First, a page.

I expect that when they come to define our era alongside the Stone Age and the Iron Age, we will be the Internet Age or perhaps the Age of Communication.
The printing press may have made it possible for the world to read but the internet allows everybody to publish, which I consider to be an equally liberating change.
Of course, much of the web is filled with nonsensical ramblings, conspiracy theories and personal blogs which carefully note every single purchase a person made at the supermarket.
However, interesting websites and blogs can develop virally until they are competing alongside those websites which have spent money on focus groups and snazzy site design to create success in the busy online world.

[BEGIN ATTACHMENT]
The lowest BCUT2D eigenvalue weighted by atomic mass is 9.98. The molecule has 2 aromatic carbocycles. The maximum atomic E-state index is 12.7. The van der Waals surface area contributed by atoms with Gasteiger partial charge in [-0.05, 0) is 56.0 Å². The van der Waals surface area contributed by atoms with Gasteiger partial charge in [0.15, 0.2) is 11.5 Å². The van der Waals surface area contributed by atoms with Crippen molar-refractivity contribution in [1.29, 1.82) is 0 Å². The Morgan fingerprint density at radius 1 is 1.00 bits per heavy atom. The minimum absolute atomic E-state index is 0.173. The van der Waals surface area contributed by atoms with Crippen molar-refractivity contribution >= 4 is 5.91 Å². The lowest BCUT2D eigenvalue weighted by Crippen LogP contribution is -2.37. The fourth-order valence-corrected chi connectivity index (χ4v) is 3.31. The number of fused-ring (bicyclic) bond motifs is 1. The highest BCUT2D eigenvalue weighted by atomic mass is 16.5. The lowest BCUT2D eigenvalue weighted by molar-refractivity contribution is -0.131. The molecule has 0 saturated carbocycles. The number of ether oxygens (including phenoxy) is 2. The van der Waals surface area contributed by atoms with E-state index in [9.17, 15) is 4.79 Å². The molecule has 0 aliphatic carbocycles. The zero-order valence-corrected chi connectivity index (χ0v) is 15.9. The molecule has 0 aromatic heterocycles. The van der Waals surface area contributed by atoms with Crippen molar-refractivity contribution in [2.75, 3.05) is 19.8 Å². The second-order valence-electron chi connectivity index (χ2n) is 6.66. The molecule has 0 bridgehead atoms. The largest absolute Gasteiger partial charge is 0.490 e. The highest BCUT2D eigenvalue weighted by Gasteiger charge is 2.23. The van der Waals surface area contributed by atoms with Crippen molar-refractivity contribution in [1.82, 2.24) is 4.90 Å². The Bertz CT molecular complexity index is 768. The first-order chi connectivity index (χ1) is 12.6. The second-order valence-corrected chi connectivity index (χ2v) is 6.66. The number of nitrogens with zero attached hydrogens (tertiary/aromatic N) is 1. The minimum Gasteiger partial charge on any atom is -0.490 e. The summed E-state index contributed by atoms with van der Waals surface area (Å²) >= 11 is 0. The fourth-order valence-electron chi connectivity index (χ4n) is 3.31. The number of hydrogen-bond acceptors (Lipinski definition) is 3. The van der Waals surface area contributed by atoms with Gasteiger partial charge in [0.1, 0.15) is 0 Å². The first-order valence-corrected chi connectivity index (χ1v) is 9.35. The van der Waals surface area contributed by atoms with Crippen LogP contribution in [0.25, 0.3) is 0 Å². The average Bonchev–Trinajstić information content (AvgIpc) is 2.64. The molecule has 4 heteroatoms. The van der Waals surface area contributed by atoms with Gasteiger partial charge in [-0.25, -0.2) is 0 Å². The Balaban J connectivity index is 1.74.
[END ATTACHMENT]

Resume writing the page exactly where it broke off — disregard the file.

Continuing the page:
As an avid user of the internet – this is great. As a marketing professional, I can see how it causes all sorts of issues. Businesses have no control over what is said about them and, because the web is essentially free, rabid anti-brand individuals or pressure groups can cause huge damage to a firm’s reputation.
These individual bloggers can compete on an almost even footing with major brands. While the concept of super-advocates is an interesting area of study, I think super-critics are more likely to impact directly on firms in the near future.
It is challenging, exciting and sometimes damaging but online criticism is not a risk that firms can blithely ignore.